Rudy Gobert is a prideful player. Not in the Joel Embiid or Draymond Green sort of way, where pride occasionally leads to stupid/selfish decisions on the court and hot takes at the podium.
No, Gobert takes pride in winning, playing at his very best and, yes, being recognized for playing his best.
With that being known, it’s also quite likely that The Stifle Tower is more than a little troubled with the memory of his last playoff matchup with the Houston Rockets. Not only did he and the Jazz lose in a gentleman’s sweep, Gobert’s reputation took a hit.
Defensive prowess is Gobert’s pride and joy, his baby that he looks after with the ferociousness of a mother grizzly guarding her cubs. Against the Rockets last season, Gobert had his cubs taken away to use the metaphor.
Chris Paul and James Harden abused the pick-and-roll with Clint Capela to torture the Defensive Player of the Year. They also switched onto Gobert and made a mockery of his fledgling attempts at being a capable perimeter defender along with an elite rim protector.
Since that series, the ammo of Gobert critics has been that Rockets series. “He got exposed on switches” they said. “He can’t guard perimeter players” they said. Many even began to wonder aloud if Capela was the better player considering how much the Houston center dominated the matchup. After all, Capela exceeded Gobert in (almost) every major statistical category (they tied for total rebounds).
Going about a redemption tour will involve several steps Gobert will need to adhere to not just to have an good series individually, but give Utah the best chance to come away with a series win.
Defend the Pick and Roll
This is can’t just be an effort on the part of Gobert. If it is, we’ll be seeing lobs to Capela and midrange shots from Harden and Paul for four games as Gobert is forced to pick his poison. Ricky Rubio, Donovan Mitchell, Royce O’Neale and anyone tasked with guarding Harden/Paul will need to help out.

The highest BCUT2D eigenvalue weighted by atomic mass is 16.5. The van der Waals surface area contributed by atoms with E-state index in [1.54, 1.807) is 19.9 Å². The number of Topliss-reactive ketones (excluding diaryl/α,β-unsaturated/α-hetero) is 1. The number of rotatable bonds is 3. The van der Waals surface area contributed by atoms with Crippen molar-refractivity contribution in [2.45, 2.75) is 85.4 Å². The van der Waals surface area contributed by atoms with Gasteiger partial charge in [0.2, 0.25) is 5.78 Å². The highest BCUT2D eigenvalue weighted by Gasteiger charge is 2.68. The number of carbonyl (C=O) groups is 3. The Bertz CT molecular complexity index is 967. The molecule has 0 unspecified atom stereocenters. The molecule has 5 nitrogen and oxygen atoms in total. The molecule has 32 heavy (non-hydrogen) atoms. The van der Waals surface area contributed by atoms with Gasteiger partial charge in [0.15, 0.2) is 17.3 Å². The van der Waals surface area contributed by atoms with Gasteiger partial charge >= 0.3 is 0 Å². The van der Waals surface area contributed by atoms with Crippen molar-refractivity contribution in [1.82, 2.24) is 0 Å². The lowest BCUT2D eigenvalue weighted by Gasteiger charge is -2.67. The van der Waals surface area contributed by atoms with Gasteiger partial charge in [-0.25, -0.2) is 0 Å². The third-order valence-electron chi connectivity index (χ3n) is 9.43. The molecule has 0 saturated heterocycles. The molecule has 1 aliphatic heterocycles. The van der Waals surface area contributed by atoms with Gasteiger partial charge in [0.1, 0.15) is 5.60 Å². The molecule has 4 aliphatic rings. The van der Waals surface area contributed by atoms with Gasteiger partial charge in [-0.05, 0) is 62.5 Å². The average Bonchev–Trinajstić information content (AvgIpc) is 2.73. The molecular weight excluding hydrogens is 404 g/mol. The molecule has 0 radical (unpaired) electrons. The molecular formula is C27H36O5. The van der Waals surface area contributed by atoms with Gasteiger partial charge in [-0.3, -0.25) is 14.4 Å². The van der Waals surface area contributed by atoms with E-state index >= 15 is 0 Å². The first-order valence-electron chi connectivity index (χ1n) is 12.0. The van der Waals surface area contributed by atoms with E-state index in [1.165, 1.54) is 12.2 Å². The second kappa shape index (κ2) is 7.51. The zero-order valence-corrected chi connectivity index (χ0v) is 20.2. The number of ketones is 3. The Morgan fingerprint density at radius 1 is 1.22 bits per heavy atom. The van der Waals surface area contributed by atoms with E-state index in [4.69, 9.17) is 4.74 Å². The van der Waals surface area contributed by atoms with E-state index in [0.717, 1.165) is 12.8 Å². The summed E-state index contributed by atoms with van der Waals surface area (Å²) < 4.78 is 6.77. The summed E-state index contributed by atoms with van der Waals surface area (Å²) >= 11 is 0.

That being said, Gobert is the defensive master. The paint is his domain and he needs to make that fact clear and deter would-be shot attempts from that part of the floor and into the no-mans land of long twos.
Don’t get exposed on the perimeter
Last year the Western Conference playoffs saw a lot of teams take their best isolation player and switch onto the other team’s worst defender. Utah did it with Mitchell and Carmelo Anthony and the Rockets did it a ton with Harden. Gobert wasn’t the primary target of these switches, but he was a victim a time or two.
Being a 7-foot-1, 245-pound center doesn’t adhere itself to being a dominant perimeter defender and Gobert isn’t known as such. But in this series with Harden isolating more than that one former college player on a churchball team, Gobert will have to stand his ground a few times a game and not foul or give up easy points.
Dominate the matchup with Capela
As for his matchup with Capela, well the young Swiss big has only gotten better since last year. He missed 15 games this season but made a stack of new career highs including points (16.6), rebounds (12.7) and assists (1.4).
Fortunately, Gobert has improved himself as well, also posting career-bests in points (15.9), rebounds (12.9) and assists (2.0) as well as field goal percentage (66.9).
This can’t be a stalemate. If Gobert is to truly cement himself as a star, players clearly below him in regular season production, prowess and impact can’t make him look useless on the court.
Capela will likely put up his numbers, obviously. They’ll probably even be similar to Gobert’s, even better in some games. But it’s when these rebounds and points come along with how the blocks Gobert does get impact future forays by Rockets into the restricted area.